A lot of questions come down to: Do you let it go, or do you do something? Should you tell if you know someone else is cheating? Or your mother-in-law always gives you clothes for Christmas that are 10 sizes too big or 10 sizes too small. Do you say, ‘Thank you,’ or do you say, ‘This is offensive to me’? I don’t have a hard-and-fast rule. I try to keep it fresh.

Do you sometimes call on experts?

Yep. You would think the expert I would call on most is a psychologist. It’s not. The experts I call on most are lawyers.  When I started, I did not realize the legal ramifications of a lot of things. I’d have these crazy roommate questions. I’d say, ‘Change your locks, put the person who’s menacing you out.’ And people would write, ‘Apparently you don’t understand that you need X amount of notice.’

Do you get more letters from women than men?

Yes. I would say it’s in the 70 percent range. It’s like getting into college. If you’re a guy, you have a better chance of getting into college. If you’re a guy, you have a better chance of having your letter run. But interestingly, the comments I get back from readers are about 50-50, so I think I have a lot of male readers; they’re just less likely to write that they have a problem.

What was the most unusual letter you’ve ever received?

One of my most famous letters was the ‘twincest letter.’ A guy said, ‘I’m not writing to you to ask you for your moral opinion of what’s going on. My twin brother and I are in a long-term romantic relationship.’ The dilemma was, they live in a state that had just legalized gay marriage. So now everyone in the family was like, ‘When are you two going to find some nice [guys] and settle down?’ So the two of them were having a conflict: Should they tell their family, or not tell their family, and that’s why they were writing to me.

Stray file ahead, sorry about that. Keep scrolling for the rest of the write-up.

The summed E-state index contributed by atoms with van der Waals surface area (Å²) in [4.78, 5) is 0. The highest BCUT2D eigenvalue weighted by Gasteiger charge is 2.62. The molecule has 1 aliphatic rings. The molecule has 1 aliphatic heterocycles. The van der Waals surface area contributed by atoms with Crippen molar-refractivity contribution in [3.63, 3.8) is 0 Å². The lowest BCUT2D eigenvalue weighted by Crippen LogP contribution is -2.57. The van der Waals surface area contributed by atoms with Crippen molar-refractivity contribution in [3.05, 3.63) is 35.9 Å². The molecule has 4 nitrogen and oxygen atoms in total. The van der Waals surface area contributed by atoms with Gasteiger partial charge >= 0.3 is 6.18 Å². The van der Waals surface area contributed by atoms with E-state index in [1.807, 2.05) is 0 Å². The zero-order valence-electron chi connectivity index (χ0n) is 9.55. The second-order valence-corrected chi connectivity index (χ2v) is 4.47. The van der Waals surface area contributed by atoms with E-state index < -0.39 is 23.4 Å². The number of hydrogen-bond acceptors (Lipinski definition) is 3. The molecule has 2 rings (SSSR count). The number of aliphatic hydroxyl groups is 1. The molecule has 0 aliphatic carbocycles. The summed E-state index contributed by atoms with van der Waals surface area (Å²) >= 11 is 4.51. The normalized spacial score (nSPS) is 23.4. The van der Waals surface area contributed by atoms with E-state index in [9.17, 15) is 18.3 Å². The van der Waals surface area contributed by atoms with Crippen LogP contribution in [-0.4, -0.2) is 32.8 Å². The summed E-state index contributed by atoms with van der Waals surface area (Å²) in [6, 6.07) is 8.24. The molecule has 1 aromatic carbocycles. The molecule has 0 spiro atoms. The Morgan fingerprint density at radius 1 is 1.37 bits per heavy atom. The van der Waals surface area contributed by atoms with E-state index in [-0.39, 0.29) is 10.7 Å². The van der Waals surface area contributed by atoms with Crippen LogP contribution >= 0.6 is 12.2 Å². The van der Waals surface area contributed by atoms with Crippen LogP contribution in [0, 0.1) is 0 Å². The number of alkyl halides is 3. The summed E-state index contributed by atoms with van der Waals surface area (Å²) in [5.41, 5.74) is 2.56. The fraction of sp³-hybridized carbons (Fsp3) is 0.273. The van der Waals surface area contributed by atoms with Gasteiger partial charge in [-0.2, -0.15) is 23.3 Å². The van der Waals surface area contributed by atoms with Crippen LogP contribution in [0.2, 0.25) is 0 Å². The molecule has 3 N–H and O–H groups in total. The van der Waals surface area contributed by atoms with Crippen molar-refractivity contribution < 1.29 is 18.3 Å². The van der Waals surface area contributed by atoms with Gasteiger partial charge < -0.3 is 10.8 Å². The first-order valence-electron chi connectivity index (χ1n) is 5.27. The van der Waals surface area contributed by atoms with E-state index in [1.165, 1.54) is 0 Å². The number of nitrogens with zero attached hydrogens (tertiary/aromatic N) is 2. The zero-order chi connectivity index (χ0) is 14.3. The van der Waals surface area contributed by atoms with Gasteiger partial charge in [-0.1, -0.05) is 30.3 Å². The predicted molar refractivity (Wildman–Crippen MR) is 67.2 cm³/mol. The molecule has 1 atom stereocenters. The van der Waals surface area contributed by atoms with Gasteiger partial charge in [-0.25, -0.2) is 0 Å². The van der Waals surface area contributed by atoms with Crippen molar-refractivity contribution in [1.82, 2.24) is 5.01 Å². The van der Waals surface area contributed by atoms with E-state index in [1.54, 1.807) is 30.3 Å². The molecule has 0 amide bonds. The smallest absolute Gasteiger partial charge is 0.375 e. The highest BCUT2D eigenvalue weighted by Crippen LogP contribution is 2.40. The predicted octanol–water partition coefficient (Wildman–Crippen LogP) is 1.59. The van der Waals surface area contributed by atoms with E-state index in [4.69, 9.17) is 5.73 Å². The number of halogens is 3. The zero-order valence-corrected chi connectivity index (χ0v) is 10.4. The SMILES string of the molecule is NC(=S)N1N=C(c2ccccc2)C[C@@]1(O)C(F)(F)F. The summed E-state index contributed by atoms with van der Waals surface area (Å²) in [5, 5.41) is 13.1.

I knew to call a lawyer, a family law person, because this had an incest component. Was what they were doing illegal? The lawyer said they should consult with a lawyer in their state. But even if there are incest laws, they usually address a power differential: parent/child, older sibling. I sided with the letter writer, who didn’t want to tell. I said the grief it will cause is just not worth it. But I said that you can tell a version of the truth—tell people that you live together: ‘We know our situation seems unorthodox, but it works for us. We couldn’t be happier, and we don’t want to change it.’ And that’s true, and it gets at some level of what’s going on without…I just don’t think that’s something parents could cope with.

A few days after that letter ran, I get an email with the subject line ‘Thank you.’ It’s from a young woman who said she’s in her mid-20s, she’s a twin, and she and her sister are in the same relationship. She said, ‘We thought we were the only two people in the world. Now we feel less alone and less freaky. Thank you.’

Are there any questions that you’re sick of?

Cubicle mates who chew, fart, hum. It really makes me happy I work alone.

Do you ever not publish a letter but respond to the writer anyway?

Occasionally. Teenagers, I always try to answer. People in horrible distress, I just say, ‘OK, gotta get social services, you gotta call CPS [Child Protective Services], or get eldercare, or something,’ just try to give them a start.

I wrote a longer piece that came out of letters I’d collected over the years called ‘The Debt.’ It was about what do adults who grew up with abusive parents now owe those elderly parents? Now when I hear from those people, I’m able to say, ‘I wrote about this, here it is.’